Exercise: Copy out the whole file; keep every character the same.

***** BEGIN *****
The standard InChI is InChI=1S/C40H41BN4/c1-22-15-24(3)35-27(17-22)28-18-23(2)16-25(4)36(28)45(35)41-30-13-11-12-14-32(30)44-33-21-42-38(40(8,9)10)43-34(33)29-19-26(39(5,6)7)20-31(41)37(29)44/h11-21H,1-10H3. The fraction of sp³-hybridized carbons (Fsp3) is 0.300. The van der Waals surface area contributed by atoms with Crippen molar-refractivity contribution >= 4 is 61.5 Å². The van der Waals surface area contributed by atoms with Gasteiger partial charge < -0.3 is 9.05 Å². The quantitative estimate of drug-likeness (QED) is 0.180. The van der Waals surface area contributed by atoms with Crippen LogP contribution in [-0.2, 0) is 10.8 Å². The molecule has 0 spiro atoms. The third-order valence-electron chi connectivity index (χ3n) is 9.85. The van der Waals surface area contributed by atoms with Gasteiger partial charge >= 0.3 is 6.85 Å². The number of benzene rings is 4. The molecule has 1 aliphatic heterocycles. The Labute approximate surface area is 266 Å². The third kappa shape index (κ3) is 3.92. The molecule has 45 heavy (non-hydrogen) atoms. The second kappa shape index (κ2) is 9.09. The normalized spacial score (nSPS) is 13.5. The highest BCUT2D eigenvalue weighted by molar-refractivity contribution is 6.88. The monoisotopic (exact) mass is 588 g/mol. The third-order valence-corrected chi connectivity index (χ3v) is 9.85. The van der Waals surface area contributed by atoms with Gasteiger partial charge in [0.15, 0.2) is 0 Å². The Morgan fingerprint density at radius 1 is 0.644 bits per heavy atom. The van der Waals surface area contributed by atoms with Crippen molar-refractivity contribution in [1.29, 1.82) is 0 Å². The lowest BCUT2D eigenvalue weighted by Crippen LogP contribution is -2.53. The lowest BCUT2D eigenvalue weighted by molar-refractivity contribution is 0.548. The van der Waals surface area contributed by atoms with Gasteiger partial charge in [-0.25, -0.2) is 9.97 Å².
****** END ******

The standard InChI is InChI=1S/C40H41BN4/c1-22-15-24(3)35-27(17-22)28-18-23(2)16-25(4)36(28)45(35)41-30-13-11-12-14-32(30)44-33-21-42-38(40(8,9)10)43-34(33)29-19-26(39(5,6)7)20-31(41)37(29)44/h11-21H,1-10H3. The fraction of sp³-hybridized carbons (Fsp3) is 0.300. The van der Waals surface area contributed by atoms with Crippen molar-refractivity contribution >= 4 is 61.5 Å². The van der Waals surface area contributed by atoms with Gasteiger partial charge < -0.3 is 9.05 Å². The quantitative estimate of drug-likeness (QED) is 0.180. The van der Waals surface area contributed by atoms with Crippen LogP contribution in [-0.2, 0) is 10.8 Å². The molecule has 0 spiro atoms. The third-order valence-electron chi connectivity index (χ3n) is 9.85. The van der Waals surface area contributed by atoms with Gasteiger partial charge >= 0.3 is 6.85 Å². The number of benzene rings is 4. The molecule has 1 aliphatic heterocycles. The Labute approximate surface area is 266 Å². The third kappa shape index (κ3) is 3.92. The molecule has 45 heavy (non-hydrogen) atoms. The second kappa shape index (κ2) is 9.09. The normalized spacial score (nSPS) is 13.5. The highest BCUT2D eigenvalue weighted by molar-refractivity contribution is 6.88. The monoisotopic (exact) mass is 588 g/mol. The third-order valence-corrected chi connectivity index (χ3v) is 9.85. The van der Waals surface area contributed by atoms with Gasteiger partial charge in [0.15, 0.2) is 0 Å². The Morgan fingerprint density at radius 1 is 0.644 bits per heavy atom. The van der Waals surface area contributed by atoms with Crippen molar-refractivity contribution in [1.29, 1.82) is 0 Å². The lowest BCUT2D eigenvalue weighted by Crippen LogP contribution is -2.53. The lowest BCUT2D eigenvalue weighted by molar-refractivity contribution is 0.548. The van der Waals surface area contributed by atoms with Gasteiger partial charge in [-0.25, -0.2) is 9.97 Å².